Why Wayne Rooney is not a number nine anymore
Wayne Rooney has been given a lot of stick for his performance in Sunday's Manchester derby and I think it was more evidence that he should not be leading Manchester United's attack.
I am not saying he should not be playing for United at all - I am one of Rooney's biggest fans and would always have him in my team even if he is out of form because of his influence on other players and ability to change the game with a piece of magic.
But it is clear that playing him up top on his own, often with his back to goal, is not working. He should have been in Ander Herrera's position, as United's number 10 behind their main striker, not their number nine.
Rooney slowed play down because he is no longer a player who can get the ball, face up to a defender and fly by him. That is the bottom line.
United do have someone who can do that in Anthony Martial. Just by playing him in Rooney's position against City would have meant they were far more of a threat. Instead, Martial was kept out on the left.
Rooney turned 30 this week and he has got to the stage in his career where his options are limited when he is so far up the pitch because he does not have the pace to run at defenders or behind defences anymore.
United struggled going forward for long spells against Manchester City, and did not manage a single shot in the first half.
Their problems in attack were not down to a lack of ambition, more that they had the wrong player as their centre-forward.
Lack of pace leaves Rooney short of space
Rooney did not manage a shot on target against City, and only one shot at all - which was blocked.
He is usually effective when he comes deep to get the ball but on Sunday he was unable to find any space.
|Wayne Rooney's touches vs Man City|
Centre-halves don't like having to guess whether the opposition striker is going to come short to look for a pass to feet or make runs on to balls behind the defence, especially if he is faster than them.
But City defenders Vincent Kompany and Nicolas Otamendi knew they were quicker than Rooney, and they also knew he was always going to want the ball played to his feet.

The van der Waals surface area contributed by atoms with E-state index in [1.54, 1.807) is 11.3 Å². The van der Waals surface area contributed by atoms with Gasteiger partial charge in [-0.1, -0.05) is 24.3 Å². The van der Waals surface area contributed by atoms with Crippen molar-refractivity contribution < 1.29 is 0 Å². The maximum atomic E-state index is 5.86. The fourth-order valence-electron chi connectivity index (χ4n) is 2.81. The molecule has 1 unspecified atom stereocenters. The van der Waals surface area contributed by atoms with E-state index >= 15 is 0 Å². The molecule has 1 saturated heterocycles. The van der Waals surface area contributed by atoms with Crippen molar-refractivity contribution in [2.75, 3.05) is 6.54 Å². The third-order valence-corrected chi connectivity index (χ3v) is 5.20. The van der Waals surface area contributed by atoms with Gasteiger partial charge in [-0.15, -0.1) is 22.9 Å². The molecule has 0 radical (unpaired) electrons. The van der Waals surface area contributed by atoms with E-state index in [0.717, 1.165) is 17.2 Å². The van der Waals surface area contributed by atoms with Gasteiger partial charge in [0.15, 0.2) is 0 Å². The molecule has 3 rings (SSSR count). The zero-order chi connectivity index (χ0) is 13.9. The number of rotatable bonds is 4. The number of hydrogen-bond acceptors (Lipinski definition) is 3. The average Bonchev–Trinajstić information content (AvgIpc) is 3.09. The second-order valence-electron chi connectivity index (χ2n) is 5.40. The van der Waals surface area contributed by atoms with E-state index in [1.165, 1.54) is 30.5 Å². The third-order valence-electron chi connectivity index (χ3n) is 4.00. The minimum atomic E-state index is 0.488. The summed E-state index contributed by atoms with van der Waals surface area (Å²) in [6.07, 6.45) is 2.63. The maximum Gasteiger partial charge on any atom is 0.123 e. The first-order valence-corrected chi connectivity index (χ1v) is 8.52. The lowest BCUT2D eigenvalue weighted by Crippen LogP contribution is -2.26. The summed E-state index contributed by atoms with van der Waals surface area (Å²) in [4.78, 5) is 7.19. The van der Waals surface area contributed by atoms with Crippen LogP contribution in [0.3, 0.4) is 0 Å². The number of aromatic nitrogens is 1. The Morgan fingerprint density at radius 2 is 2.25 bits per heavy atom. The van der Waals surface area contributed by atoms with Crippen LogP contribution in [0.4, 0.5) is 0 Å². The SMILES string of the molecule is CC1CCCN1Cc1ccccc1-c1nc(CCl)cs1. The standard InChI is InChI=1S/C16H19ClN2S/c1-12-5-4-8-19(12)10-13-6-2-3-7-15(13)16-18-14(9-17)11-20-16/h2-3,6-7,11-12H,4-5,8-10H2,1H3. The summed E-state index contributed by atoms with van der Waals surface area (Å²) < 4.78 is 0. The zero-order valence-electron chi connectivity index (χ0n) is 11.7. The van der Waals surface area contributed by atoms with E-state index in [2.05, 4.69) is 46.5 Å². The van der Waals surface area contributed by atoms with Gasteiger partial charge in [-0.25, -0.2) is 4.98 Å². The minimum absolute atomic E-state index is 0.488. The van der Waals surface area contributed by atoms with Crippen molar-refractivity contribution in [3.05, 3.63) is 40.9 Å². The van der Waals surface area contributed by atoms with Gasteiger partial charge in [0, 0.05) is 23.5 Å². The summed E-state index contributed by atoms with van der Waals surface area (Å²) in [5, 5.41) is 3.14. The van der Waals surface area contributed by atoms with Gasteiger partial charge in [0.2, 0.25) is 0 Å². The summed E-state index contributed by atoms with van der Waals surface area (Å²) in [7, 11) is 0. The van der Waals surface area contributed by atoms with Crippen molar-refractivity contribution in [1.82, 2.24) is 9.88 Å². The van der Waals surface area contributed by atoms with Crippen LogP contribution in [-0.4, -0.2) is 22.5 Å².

It meant they could squeeze up the pitch keeping a relatively high line and, with Fernandinho and Fernando almost always in front of them, Rooney was denied space in the area of the pitch he loves to operate in, between the halfway line and the edge of the area.
|Fernando's touches vs Man Utd|
Rooney had around the same number of touches against City (50) as his average in previous Premier League games this season (52) so he was no less involved than normal, but he was under immense pressure whenever he got the ball and made far more mistakes than he would do usually.
His passing accuracy of 54.8% was well down on his average of 80.7% for the season and he lost possession 28 times - his average from his previous seven league games was 12.2.
Martial's speed would have scared City
If Rooney had been playing as number 10, with Martial in front of him, then Kompany and Otamendi would not have been able to press him because they would have left a massive hole for Martial to run into.
To me it is clear that is the right combination in United's attack but it seems there is an issue with Memphis Depay, who was on the bench at Old Trafford for the third successive game.
Louis van Gaal is using Martial on the left instead of Depay, and sacrificing Martial's pace down the middle, which means Rooney has to go back up top.
|Anthony Martial's touches v Man City|
I don't think it is working. Not so much in terms of their results - I find United's style of play a little boring to watch at times, but they are only two points off the top of the table.
It is more to do with what they could be getting out of Martial, especially in tight games like the derby was.
His speed would have frightened Kompany and Otamendi, no doubt about it.
City's right-back Bacary Sagna is no slouch but Martial went past him like he was not there on a number of occasions.
We know Martial is a great finisher but against City, when he got past Sagna, he would find himself in a crossing position not a shooting position, and with only Rooney to aim for.
|Average position of Man Utd players vs Man City|
City solid because of defensive midfielders
For me, Sunday was a missed opportunity for Van Gaal.
With no Sergio Aguero or David Silva, City were far less of a threat than when they are at their strongest, and I thought it was a good time for United to go for the jugular.
Nothing near to that ever materialised, though. But while United were disappointing going forward, you have to give credit to City too.
Defensively, they looked far more solid than they have been for a long time.
Kompany's return was a factor - City have not conceded a goal in any of the six league games he has played this season, compared to eight in four league games without him.
But I thought it was more down to them pushing Yaya Toure forward and going with a partnership of Fernandinho and Fernando in front of Kompany and Otamendi.
|Average position of Man City players against Man Utd|
Together they closed down Rooney and anyone else who tried to run into the hole between City's midfield and defence.
United only caused City problems in the final 10 minutes, when Jesse Lingard hit the bar and Chris Smalling was denied by Joe Hart.
Until then, City's defence looked extremely comfortable - which is not something you expect to happen when you go to Old Trafford.
Jermaine Jenas was speaking to BBC Sport's Chris Bevan.